In Cowdray Park, within easy walking distance, are the ruins of the magnificent Tudor mansion, Cowdray House, destroyed by fire in 1793. There was an old tradition, “The Curse of Cowdray,” that the building should perish by fire and water, and this was curiously fulfilled, for the house was burnt and the last Lord Montague drowned almost on the same day.

A custodian who shows visitors over Cowdray House has a cottage here. Over what remains of the entrance gateway are the arms of Sir Anthony Browne, the favourite of King Henry VIII.; and on the porch are the initials of the Earl of Southampton.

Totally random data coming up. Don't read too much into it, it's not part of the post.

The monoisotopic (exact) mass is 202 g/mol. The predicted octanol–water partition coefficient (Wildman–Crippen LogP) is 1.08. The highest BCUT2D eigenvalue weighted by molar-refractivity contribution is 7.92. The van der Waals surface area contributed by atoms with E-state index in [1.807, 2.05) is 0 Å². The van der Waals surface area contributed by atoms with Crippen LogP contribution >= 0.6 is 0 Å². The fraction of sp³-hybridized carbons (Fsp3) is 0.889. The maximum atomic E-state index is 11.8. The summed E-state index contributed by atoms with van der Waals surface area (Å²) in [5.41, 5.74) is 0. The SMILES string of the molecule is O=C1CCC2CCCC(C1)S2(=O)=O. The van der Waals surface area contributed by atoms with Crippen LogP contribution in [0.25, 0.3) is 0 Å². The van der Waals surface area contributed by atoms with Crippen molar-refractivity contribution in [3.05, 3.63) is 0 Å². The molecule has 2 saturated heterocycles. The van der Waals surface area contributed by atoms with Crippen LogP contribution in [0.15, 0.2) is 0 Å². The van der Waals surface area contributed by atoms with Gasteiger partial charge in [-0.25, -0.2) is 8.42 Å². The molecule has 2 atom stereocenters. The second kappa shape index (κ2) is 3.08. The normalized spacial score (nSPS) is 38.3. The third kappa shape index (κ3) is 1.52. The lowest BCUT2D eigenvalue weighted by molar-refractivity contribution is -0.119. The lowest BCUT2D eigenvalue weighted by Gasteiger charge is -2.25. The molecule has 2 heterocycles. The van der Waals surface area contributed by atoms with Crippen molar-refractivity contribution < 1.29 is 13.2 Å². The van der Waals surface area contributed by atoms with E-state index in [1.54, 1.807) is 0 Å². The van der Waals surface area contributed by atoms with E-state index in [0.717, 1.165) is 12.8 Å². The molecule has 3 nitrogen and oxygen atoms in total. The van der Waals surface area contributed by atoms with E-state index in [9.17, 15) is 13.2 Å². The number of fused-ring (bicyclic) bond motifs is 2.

West Lavington Church, beautifully situated on a height two miles south of Midhurst, has in its churchyard the grave of Richard Cobden, the political reformer, and originator of Free Trade. Cardinal Manning was rector here at one period.

[Illustration: F. Coze, Midhurst. COBDEN’S PEW IN HEYSHOTT CHURCH.

The pew is immediately beneath the pulpit, in which a small brass plate may be noticed. Here Cobden regularly worshipped.]